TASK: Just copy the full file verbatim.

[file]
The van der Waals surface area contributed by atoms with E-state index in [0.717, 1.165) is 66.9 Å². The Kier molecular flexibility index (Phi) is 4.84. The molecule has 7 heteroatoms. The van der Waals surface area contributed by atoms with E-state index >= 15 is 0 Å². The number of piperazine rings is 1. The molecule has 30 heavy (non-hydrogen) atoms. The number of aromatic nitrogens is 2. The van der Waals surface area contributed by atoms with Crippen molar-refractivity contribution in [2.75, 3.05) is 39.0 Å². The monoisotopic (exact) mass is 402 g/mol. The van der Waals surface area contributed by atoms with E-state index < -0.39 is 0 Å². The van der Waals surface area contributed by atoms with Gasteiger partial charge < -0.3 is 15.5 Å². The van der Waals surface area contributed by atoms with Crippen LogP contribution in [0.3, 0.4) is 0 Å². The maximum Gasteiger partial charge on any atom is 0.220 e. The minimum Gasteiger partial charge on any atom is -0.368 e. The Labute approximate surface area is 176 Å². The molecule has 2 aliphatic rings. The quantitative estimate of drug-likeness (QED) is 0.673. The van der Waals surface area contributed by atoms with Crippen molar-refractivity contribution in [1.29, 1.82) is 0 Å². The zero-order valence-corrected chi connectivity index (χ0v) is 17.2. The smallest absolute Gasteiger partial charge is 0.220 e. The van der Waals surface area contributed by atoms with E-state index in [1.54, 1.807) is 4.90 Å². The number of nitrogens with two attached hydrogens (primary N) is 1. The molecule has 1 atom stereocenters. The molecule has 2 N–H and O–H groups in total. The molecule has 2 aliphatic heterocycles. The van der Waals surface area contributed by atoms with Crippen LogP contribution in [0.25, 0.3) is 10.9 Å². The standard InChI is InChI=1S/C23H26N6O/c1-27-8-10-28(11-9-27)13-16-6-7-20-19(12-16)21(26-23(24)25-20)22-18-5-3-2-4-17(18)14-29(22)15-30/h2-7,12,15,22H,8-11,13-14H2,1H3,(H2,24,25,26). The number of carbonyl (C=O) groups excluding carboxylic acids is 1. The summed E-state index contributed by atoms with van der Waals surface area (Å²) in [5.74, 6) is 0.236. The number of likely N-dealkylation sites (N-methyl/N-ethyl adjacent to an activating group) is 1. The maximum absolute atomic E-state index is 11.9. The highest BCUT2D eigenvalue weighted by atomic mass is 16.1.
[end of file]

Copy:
The van der Waals surface area contributed by atoms with E-state index in [0.717, 1.165) is 66.9 Å². The Kier molecular flexibility index (Phi) is 4.84. The molecule has 7 heteroatoms. The van der Waals surface area contributed by atoms with E-state index >= 15 is 0 Å². The number of piperazine rings is 1. The molecule has 30 heavy (non-hydrogen) atoms. The number of aromatic nitrogens is 2. The van der Waals surface area contributed by atoms with Crippen molar-refractivity contribution in [2.75, 3.05) is 39.0 Å². The monoisotopic (exact) mass is 402 g/mol. The van der Waals surface area contributed by atoms with E-state index < -0.39 is 0 Å². The van der Waals surface area contributed by atoms with Gasteiger partial charge < -0.3 is 15.5 Å². The van der Waals surface area contributed by atoms with Crippen LogP contribution in [0.3, 0.4) is 0 Å². The maximum Gasteiger partial charge on any atom is 0.220 e. The minimum Gasteiger partial charge on any atom is -0.368 e. The Labute approximate surface area is 176 Å². The molecule has 2 aliphatic rings. The quantitative estimate of drug-likeness (QED) is 0.673. The van der Waals surface area contributed by atoms with Crippen molar-refractivity contribution in [1.29, 1.82) is 0 Å². The zero-order valence-corrected chi connectivity index (χ0v) is 17.2. The smallest absolute Gasteiger partial charge is 0.220 e. The van der Waals surface area contributed by atoms with E-state index in [1.54, 1.807) is 4.90 Å². The number of nitrogens with two attached hydrogens (primary N) is 1. The molecule has 1 atom stereocenters. The molecule has 2 N–H and O–H groups in total. The molecule has 2 aliphatic heterocycles. The van der Waals surface area contributed by atoms with Crippen LogP contribution in [0.25, 0.3) is 10.9 Å². The standard InChI is InChI=1S/C23H26N6O/c1-27-8-10-28(11-9-27)13-16-6-7-20-19(12-16)21(26-23(24)25-20)22-18-5-3-2-4-17(18)14-29(22)15-30/h2-7,12,15,22H,8-11,13-14H2,1H3,(H2,24,25,26). The number of carbonyl (C=O) groups excluding carboxylic acids is 1. The summed E-state index contributed by atoms with van der Waals surface area (Å²) in [5.74, 6) is 0.236. The number of likely N-dealkylation sites (N-methyl/N-ethyl adjacent to an activating group) is 1. The maximum absolute atomic E-state index is 11.9. The highest BCUT2D eigenvalue weighted by atomic mass is 16.1.